Dear Esther was originally a short mod built with Valve’s Source engine and released in July 2008 by thechineseroom, a developer connected to Portsmouth University (UK). It was primarily designed and written by Dan Pinchbeck, a lecturer and researcher at the university, who wanted to explore what was left when the normal game mechanics in a first-person shooter are removed, while still creating an engaging experience by focusing on story and atmosphere. The game sets the player on a Hebridean island journeying and exploring across it while a voice-over periodically reads parts of a letter addressed to an unknown 'Esther'. The experience is a melancholy one and is deliberately mysterious and ambiguous, an aspect enhanced by the randomization of which letter fragments get read out and when, although there remain some common interpretations that arise from assembling the scraps of information together.
In 2009, game developer Robert Briscoe, who had previously worked on a number of Source mods and then as a level designer on Mirror’s Edge, began work with Dan Pinchbeck’s approval on remaking Dear Esther with better visuals and level design. The art and detail behind the updated visuals are generally considered to be some of best that has been created with the Source engine and bears comparison with other contemporary big budget releases. The haunting music is likewise reworked by the original composer Jessica Curry. This remake is a full retail release, in contrast to the original mod that was released for free.
The player begins at the port of a lonesome Hebridean island. As the player begins to explore a broadly linear path throughout the island, narration occurs, from British voice actor, Nigel Carrington. The narrator begins reading a letter addressed to an 'Esther', hence the title, and as the player walks, details of the letter are explained, with a car crash seemingly at the center of what the letter and the whole of Dear Esther pertains to. The script is both long, and heavily symbolic.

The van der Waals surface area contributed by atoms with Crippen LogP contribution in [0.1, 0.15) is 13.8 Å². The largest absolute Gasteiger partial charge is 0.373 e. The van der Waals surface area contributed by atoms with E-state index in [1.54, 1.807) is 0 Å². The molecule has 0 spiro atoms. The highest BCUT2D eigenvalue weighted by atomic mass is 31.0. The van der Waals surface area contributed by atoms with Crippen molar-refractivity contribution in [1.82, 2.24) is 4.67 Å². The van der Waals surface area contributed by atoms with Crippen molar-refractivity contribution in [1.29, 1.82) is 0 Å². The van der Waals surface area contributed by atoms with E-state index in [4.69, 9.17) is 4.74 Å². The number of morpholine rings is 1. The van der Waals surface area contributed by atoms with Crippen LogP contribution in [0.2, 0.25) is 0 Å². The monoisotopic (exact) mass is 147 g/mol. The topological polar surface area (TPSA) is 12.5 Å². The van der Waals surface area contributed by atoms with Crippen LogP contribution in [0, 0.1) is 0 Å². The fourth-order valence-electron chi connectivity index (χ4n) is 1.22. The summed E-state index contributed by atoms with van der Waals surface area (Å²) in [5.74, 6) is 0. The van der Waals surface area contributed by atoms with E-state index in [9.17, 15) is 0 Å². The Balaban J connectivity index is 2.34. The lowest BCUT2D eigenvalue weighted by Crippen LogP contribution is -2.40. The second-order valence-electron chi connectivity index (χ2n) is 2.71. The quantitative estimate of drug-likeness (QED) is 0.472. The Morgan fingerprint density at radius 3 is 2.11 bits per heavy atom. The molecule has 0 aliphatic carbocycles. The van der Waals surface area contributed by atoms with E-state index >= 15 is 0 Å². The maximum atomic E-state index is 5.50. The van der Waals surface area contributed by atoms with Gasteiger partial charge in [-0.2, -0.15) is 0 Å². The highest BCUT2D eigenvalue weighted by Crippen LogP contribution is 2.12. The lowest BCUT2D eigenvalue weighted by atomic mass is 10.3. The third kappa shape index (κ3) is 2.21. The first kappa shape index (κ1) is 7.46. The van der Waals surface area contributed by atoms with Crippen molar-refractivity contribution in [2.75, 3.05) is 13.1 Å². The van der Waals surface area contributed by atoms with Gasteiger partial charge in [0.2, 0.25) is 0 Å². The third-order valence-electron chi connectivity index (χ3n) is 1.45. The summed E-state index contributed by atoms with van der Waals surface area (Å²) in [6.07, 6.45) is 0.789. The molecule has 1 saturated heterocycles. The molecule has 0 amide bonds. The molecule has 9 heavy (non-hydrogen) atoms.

While the island is for the most part quite bare and barren, the player finds scientific equations painted, or drawn, graffiti-like around set parts of the landscape in white chalk. These are mostly diagrams of circuitry or neuron cells. When the player is climbing the first cliff face, the player sees two parallel white lines in the mountain. This scene is accompanied by these symbolic words from the narrator:
When someone had died or was dying or was so ill they gave up what little hope they could sacrifice, they cut parallel lines into the cliff, exposing the white chalk beneath. With the right eyes you could see them from the mainland or the fishing boats and know to send aid or impose a cordon of protection, and wait a generation until whatever pestilence stalked the cliff paths died along with its hosts. My lines are just for this: to keep any would-be rescuers at bay. The infection is not simply of the flesh.
After more exploring, and taking in the landscape, the player is led into the bottom of the mountain, an open and wide cavern. The cavern leads to a series of caves and tunnels, containing phosphorescent symbols until eventually the player re-emerges on a shore elsewhere on the island and begins a final steady ascent to the top of the island. There is a beacon with a flashing red light on the island that the player can see from the beginning. This is the point that the winding path gradually guides the player to where the game concludes.